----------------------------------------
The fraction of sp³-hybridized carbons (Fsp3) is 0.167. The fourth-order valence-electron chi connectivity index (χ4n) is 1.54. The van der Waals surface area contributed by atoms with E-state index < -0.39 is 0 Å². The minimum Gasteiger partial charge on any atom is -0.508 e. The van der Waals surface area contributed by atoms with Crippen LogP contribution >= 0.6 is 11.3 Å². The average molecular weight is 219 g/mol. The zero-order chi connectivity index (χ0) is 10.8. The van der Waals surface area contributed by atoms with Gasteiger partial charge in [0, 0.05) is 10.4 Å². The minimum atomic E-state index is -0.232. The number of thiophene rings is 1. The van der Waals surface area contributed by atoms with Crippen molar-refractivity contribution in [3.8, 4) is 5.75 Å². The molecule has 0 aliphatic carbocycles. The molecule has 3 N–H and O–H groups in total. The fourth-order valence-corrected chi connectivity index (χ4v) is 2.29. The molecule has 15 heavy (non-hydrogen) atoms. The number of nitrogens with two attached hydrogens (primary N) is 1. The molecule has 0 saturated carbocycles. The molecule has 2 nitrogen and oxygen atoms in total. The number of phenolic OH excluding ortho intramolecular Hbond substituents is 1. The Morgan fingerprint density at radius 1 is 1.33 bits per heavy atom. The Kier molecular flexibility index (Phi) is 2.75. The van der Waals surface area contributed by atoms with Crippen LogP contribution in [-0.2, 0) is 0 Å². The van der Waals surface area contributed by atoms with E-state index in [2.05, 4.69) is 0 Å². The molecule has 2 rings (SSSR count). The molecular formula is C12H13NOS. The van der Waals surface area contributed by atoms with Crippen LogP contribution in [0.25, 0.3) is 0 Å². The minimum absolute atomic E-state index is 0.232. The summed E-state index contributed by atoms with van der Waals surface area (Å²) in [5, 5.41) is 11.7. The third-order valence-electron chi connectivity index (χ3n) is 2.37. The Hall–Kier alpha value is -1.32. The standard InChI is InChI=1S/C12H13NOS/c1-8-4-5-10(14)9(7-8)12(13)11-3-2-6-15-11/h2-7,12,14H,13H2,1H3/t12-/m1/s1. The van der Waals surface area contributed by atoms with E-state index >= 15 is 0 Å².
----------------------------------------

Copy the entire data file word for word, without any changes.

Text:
The fraction of sp³-hybridized carbons (Fsp3) is 0.167. The fourth-order valence-electron chi connectivity index (χ4n) is 1.54. The van der Waals surface area contributed by atoms with E-state index < -0.39 is 0 Å². The minimum Gasteiger partial charge on any atom is -0.508 e. The van der Waals surface area contributed by atoms with Crippen LogP contribution >= 0.6 is 11.3 Å². The average molecular weight is 219 g/mol. The zero-order chi connectivity index (χ0) is 10.8. The van der Waals surface area contributed by atoms with Gasteiger partial charge in [0, 0.05) is 10.4 Å². The minimum atomic E-state index is -0.232. The number of thiophene rings is 1. The van der Waals surface area contributed by atoms with Crippen molar-refractivity contribution in [3.8, 4) is 5.75 Å². The molecule has 0 aliphatic carbocycles. The molecule has 3 N–H and O–H groups in total. The fourth-order valence-corrected chi connectivity index (χ4v) is 2.29. The molecule has 15 heavy (non-hydrogen) atoms. The number of nitrogens with two attached hydrogens (primary N) is 1. The molecule has 0 saturated carbocycles. The molecule has 2 nitrogen and oxygen atoms in total. The number of phenolic OH excluding ortho intramolecular Hbond substituents is 1. The Morgan fingerprint density at radius 1 is 1.33 bits per heavy atom. The Kier molecular flexibility index (Phi) is 2.75. The van der Waals surface area contributed by atoms with Crippen LogP contribution in [-0.2, 0) is 0 Å². The van der Waals surface area contributed by atoms with E-state index in [2.05, 4.69) is 0 Å². The molecule has 2 rings (SSSR count). The molecular formula is C12H13NOS. The van der Waals surface area contributed by atoms with Crippen LogP contribution in [0.25, 0.3) is 0 Å². The minimum absolute atomic E-state index is 0.232. The summed E-state index contributed by atoms with van der Waals surface area (Å²) in [5, 5.41) is 11.7. The third-order valence-electron chi connectivity index (χ3n) is 2.37. The Hall–Kier alpha value is -1.32. The standard InChI is InChI=1S/C12H13NOS/c1-8-4-5-10(14)9(7-8)12(13)11-3-2-6-15-11/h2-7,12,14H,13H2,1H3/t12-/m1/s1. The van der Waals surface area contributed by atoms with E-state index >= 15 is 0 Å².